Just a quickie: United States District Judge Denny Chin has set a new deadline for getting the Google Books settlement done. The new date is November 9, 2009. (Source)
Not only is it Breast Cancer Awareness Month (which has prompted the Bengals Chad Ochocinco/Johnson to break out some impressive pink shoes), it’s also Domestic Violence Awareness Month (see the DOJ’s release on it, as well as the White House’s release). And also, apparently, National Cybersecurity Awareness Month.
This makes me wonder, though: what other things do we get to celebrate this month (besides Columbus Day and Halloween)? Well, quite a lot, it turns out (according to Wikipedia, which has gotten much better over the years, but still, you know, grain of salt):
- Filipino American History Month;
- National Arts & Humanities Month;
- Lesbian Gay Bisexual Transgender (LGBT) History Month;
- Celiac Sprue Awareness Month;
- National Dental Hygiene Month; and
- American Pharmacist Month
Just to name a few. So, with so many things to celebrate, you better get out there and have a good time!
The Washington Independent is reporting that Senator Al Franken read the text of the Fourth Amendment to Assistant Attorney General (National Security Division) David Kris. Apparently, at some point of the proceedings, Mr. Kris muttered that the line of questioning was “surreal.”
The last time the DOJ and the FTC devised guidelines governing horizontal mergers, it was 1992. Seventeen years later, the agencies are coming back to the guidelines, hosting a series of workshops across the country. (Source: DOJ Presser.)
The topics that will be considered include:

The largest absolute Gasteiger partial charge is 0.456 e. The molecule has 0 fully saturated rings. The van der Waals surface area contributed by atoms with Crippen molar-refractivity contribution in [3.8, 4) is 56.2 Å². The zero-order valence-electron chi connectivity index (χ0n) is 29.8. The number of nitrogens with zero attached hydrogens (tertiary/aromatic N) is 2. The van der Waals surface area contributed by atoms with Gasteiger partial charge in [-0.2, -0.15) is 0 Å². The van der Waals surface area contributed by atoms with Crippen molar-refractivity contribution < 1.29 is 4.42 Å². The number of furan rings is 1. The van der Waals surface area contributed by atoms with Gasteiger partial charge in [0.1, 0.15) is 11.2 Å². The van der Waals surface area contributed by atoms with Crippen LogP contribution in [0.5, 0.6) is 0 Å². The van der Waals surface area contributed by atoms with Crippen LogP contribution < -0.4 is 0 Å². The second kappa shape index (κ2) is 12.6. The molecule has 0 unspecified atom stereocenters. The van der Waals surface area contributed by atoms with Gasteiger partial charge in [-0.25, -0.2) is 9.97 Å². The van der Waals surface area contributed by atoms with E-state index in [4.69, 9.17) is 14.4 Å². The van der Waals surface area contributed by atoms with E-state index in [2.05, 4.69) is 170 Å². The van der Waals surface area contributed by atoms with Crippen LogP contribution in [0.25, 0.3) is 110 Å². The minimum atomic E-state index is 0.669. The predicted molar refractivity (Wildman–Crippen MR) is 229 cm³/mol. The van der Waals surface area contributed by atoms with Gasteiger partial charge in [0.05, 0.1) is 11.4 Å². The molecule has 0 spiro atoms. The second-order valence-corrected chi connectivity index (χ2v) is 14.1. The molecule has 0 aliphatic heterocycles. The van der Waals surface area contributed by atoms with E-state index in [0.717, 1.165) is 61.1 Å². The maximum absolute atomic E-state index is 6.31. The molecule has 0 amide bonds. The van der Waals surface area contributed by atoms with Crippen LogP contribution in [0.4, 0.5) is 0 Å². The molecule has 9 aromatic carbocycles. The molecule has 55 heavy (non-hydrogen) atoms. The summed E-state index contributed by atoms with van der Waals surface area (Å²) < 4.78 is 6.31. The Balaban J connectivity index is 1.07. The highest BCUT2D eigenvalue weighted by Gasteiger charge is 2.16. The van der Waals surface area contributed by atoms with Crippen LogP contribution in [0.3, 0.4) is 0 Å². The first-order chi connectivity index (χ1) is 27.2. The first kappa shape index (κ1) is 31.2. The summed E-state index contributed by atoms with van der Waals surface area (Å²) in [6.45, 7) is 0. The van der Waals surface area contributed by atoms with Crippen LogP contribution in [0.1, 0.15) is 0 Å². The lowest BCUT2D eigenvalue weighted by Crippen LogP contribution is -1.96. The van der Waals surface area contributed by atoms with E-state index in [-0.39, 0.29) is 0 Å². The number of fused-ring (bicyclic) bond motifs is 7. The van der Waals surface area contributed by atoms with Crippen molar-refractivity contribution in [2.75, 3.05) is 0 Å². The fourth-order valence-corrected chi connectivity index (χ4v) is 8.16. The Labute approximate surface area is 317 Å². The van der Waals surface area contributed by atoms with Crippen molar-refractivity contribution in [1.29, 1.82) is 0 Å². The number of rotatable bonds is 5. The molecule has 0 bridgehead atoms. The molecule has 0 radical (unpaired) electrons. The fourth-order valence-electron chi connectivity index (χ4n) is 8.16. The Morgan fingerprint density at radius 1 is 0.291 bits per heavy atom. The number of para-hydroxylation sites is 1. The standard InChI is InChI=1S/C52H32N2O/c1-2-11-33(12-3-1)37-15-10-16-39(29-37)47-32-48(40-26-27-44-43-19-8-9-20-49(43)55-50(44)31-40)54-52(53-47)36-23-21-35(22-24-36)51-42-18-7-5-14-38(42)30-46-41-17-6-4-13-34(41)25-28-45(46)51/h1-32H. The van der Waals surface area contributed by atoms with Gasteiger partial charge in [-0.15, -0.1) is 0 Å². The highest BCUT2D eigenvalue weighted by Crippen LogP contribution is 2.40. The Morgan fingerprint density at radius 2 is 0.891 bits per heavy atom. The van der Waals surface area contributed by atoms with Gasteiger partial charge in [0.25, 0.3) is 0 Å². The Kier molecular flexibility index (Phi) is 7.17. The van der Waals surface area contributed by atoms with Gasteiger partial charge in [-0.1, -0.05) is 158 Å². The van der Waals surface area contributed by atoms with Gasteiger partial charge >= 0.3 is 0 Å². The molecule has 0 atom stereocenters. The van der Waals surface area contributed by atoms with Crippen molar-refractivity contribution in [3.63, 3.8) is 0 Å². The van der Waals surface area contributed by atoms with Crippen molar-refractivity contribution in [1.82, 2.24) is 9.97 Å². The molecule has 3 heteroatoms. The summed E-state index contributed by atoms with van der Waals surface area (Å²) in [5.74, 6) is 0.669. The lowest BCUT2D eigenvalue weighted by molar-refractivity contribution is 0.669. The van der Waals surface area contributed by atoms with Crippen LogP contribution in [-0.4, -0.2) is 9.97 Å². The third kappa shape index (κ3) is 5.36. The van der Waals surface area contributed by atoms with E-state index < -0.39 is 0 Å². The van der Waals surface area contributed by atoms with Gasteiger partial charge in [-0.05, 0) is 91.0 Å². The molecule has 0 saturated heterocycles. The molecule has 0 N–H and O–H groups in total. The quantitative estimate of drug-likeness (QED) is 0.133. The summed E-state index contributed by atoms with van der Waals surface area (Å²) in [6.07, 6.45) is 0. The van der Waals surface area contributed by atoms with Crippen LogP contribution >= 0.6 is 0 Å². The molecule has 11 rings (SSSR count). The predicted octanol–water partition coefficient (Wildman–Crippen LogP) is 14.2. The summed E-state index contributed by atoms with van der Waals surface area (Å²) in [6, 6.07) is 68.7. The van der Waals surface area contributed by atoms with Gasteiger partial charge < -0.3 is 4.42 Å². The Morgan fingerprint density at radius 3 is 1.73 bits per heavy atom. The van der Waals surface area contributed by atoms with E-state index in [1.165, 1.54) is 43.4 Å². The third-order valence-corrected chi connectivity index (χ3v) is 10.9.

- the overall method of analysis used by the agencies;
- the use of more direct forms of evidence of competitive effects;
- market definition;
- market shares and market concentration;
- unilateral effects, especially in markets with differentiated products;
- price discrimination;
- geographic market definition;
- the relevance of large buyers;
- the distinction between uncommitted and committed entry;
- the distinction between efficiencies involving fixed and marginal cost savings;
- the non-price effects of mergers, especially the effects of mergers on innovation;
- and remedies.
Later today, the DOJ will post a series of discussion-starting questions, which can be found here, when the page goes live.
The Antitrust Division of the DOJ has weighed in on the Google Books settlement, and rejection of the settlement is urged. (See news articles on it here.) According to the DOJ press release, “the Department proposed that the parties consider a number of changes to the agreement that may help address the United States’ concerns, including imposing limitations on the most open-ended provisions for future licensing, eliminating potential conflicts among class members, providing additional protections for unknown rights holders, addressing the concerns of foreign authors and publishers, eliminating the joint-pricing mechanisms among publishers and authors, and, whatever the settlement’s ultimate scope, providing some mechanism by which Google’s competitors can gain comparable access.” (Source.)
But what’s actually in the Statement of Interest, which can be found here? First, it assumes that the parties have been acting in good faith, that is “it should not be a surprise that the parties did not anticipate all of the difficult legal issues such an ambitious undertaking might raise.” Authors Guild v. Google, No. 05-Civ-8136 (S.D.N.Y. 2009), Statement of Interest of the United States of America Regarding Proposed Class Settlement at 1. Furthermore, it says that the basic idea is good: it would “breathe new life” into out-of-print books, which benefits the public. Id.
According to a press release from the DOJ, a Philadelphia man has been sentenced to life in prison after having been convicted in May for “advertising, transporting, receiving and possessing child pornography.”
There are a couple of things to be gleaned from this. First, in the federal system, life means life. Parole was abolished in the 1980s. And while credit for good time is available for sentences which are for a term of years, such is not the case for life sentences.
Second, the individual in question was eligible for life imprisonment because he had two prior state convictions for the same behavior. That, at least, is what the DOJ press release says. Getting there is actually a little more complicated.